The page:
Janaia Donaldson hosts Peak Moment, a television series emphasizing positive responses to energy decline and climate change through local community action. How can we thrive, build stronger communities, and help one another in the transition from a fossil fuel-based lifestyle?
(9 June 2007)
Will OPEC increase supply in the 2nd half of 2007? Or has Ghawar peaked?
Rembrandt, The Oil Drum: Europe
Concerns about a gap in crude oil demand/supply in the 2nd half of 2007 increased in the past months. The International Energy Agency (IEA) and it’s sister organisation, the Energy Information Administration (EIA), have both told the OPEC cartel that OPEC must increase supply to avert rising oil prices. Presently the agencies expect a crude oil demand/supply shortfall of 1 million barrels per day towards the end of the year. However the OPEC cartel is of the opinion that oil markets are well supplied and therefore there is no need to increase supply at the moment.
This discussion, as shown below, boils down to the expectation for non-OPEC supply and world demand in the 2nd half. If the IEA and EIA projections are correct, we will soon find out what is going on in Saudi Arabia with the production of the supergiant oilfield Ghawar.
(21 June 2007)
This Week In Petroleum (TWIP)
Nate Hagens, The Oil Drum
This morning at 10:30 am EST, the Department of Energy released their weekly supply reports for crude oil and refined products. Gasoline stocks increased for the 7th consecutive week, and the build of 1.79 million barrels to 203.3 million barrels was higher than the market expectation of a 1.19 mb rise. Gasoline prices initially sold off 2 cents, paused for a while, then dropped sharply and spent most of the day down 5-6 cents. In the last 30 minutes of trading however, the prices rallied back to finish only down 1.5 cents on the day. Crude, after being down $2 at one point, closed down 75 cents.
Robert is on vacation so I’m posting the text of the report for those interested, along with some comments from a prominent Wall Street analyst, Paul Cheng, of Lehman Brothers. The TWIP (the text that accompanies the data released at 1pm), and some thoughts below the fold.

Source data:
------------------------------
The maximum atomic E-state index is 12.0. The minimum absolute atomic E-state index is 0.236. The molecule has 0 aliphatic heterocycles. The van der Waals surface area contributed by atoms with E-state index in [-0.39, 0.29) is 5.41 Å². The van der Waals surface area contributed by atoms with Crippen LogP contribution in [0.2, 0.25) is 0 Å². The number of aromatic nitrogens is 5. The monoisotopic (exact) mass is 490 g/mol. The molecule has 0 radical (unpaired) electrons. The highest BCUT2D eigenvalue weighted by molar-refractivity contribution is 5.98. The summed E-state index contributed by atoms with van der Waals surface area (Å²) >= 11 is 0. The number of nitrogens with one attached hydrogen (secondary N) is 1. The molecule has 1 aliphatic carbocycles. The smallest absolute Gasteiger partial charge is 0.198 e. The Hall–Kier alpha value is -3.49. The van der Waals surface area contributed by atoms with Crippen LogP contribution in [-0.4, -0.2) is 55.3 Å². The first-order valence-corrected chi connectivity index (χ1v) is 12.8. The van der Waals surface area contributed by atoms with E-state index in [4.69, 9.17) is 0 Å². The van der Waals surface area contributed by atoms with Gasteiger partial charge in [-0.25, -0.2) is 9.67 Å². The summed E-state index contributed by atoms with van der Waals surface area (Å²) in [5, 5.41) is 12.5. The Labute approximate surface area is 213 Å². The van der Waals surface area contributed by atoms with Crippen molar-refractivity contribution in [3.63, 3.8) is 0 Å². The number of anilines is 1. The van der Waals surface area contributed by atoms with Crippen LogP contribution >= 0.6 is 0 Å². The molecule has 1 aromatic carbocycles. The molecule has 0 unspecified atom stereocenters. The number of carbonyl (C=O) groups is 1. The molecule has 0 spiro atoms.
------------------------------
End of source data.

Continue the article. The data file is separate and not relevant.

(20 June 2007)
ODAC News – June 20
Douglas Low, The Oil Depletion Analysis Centre
1a/ No bears at the IEA (Platts [Platts oil blog: The Barrel], Fri 15 Jun)
1b/ US requires gasoline imports to avoid pressure on prices (Platts podcast, Fri 15 Jun)
2a/ Natural gas – Russia and the EU. Russia & the EU: Gas unites, politics divide (Platts, Mon 11 Jun)
2b/ LNG imports likely to raise US natural gas prices: risk manager (Platts, Tue 12 Jun)
3/ UK’s Tullow uncovers oil in Ghana (BBC News, Mon 18 Jun)
4a/ Lies, damned lies and BP statistics (The Oil Drum: Europe, Mon 18 Jun)
4b/ Pay Attention To the Oil Price Naysayers (Yahoo Finance, Wed 20 Jun)
5/ Senate OKs plan to sue OPEC for price-fixing (Washington Post, Tue 19 Jun)
(20 June 2007)
Energy heads from Big Gav
Big Gav, Peak Energy
Despite being “short of time”, Big Gav managed to find about three dozen interesting energy stories today. As a bonus, there is a hilarious-tragic item from “Dear Miriam” at the end of Big Gav’s entry today.
Peak Energy home
(21 June 2007)